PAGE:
HEALTH RISKS OF HIGH POTASSIUM

If the potassium level in your blood gets too high, you could be at risk for serious health issues. These may include an irregular heartbeat, heart attack, temporary paralysis, or even death.

  • CHEST PAINS OR IRREGULAR HEARTBEAT

    May feel like your heart is skipping beats

  • OTHER HEART PROBLEMS

    Including the risk of a heart attack

  • TEMPORARY PARALYSIS

    Could result in hospitalization

  • DEATH

    Possible due to heart attack or your heart stopping

Health issues from high potassium can happen more than once—and it’s hard to know when they might happen.

Talk to your doctor to find out if you’re at risk for health issues from high potassium.

KEEPING TRACK OF YOUR POTASSIUM LEVEL

Just as you might keep track of your cholesterol or blood pressure numbers, it’s a good idea to know your potassium level, too. The health risks of high potassium are very real—and they may go up as your potassium level goes up.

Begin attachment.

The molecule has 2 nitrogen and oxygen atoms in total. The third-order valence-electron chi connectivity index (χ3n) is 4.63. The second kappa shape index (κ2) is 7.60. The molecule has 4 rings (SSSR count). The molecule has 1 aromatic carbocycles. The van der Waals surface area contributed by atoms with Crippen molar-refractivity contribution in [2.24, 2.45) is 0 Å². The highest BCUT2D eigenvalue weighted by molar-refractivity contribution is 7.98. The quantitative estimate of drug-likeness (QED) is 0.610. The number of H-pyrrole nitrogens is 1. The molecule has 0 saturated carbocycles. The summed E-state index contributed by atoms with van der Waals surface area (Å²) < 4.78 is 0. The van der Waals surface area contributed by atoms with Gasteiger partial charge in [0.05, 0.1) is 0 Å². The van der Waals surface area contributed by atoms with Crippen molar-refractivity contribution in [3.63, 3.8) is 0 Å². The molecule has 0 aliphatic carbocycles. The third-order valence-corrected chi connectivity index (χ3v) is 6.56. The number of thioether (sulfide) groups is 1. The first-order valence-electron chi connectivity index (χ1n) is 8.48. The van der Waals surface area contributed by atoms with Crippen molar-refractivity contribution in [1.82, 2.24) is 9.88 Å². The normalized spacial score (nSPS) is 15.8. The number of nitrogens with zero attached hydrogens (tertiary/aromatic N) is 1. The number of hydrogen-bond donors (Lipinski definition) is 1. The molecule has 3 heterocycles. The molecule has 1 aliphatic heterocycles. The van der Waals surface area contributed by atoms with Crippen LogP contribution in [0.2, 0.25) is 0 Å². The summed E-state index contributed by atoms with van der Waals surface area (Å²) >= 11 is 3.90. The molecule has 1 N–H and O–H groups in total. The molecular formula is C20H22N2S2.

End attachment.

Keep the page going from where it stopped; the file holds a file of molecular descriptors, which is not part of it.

WHAT YOUR NUMBER MEANS

Your doctor will perform a blood test to determine the level of potassium in your blood. Your potassium level is measured in milliequivalents per liter of your blood, or mEq/L. You won't need to remember how potassium is measured. Just remember the number that your doctor gives you.

For most people, a normal potassium level is 3.8 to 5.0 mEq/L.

  • HIGH POTASSIUM

    (also known as hyperkalemia)
    5.1
    mEq/L
    and
    above
    The higher the level, the higher the risk
  • NORMAL POTASSIUM

    (also known as normokalemia)
    3.8
    mEq/L
    to 5.0
    mEq/L
    Where your potassium level should be—and can be with proper management
  • LOW POTASSIUM

    (also known as hypokalemia)
    3.7
    mEq/L
    and
    below
    Like high potassium, low potassium comes with health risks but can be treated

Speak with your doctor about your personal high-potassium management goals, and what target number or range might work best for you.

ACT NOW

If you’ve been diagnosed with high potassium, it’s important to remember that it can be managed. So don’t let it get you down. Instead, take action and take control. Now is the time to talk to your doctor about your next steps. These could include diet changes and/or prescription medication.

REMEMBER:

Every day you live with unmanaged high potassium is a day you live with serious health risks—but you can do something about it.

Talk to your doctor about managing your high potassium today.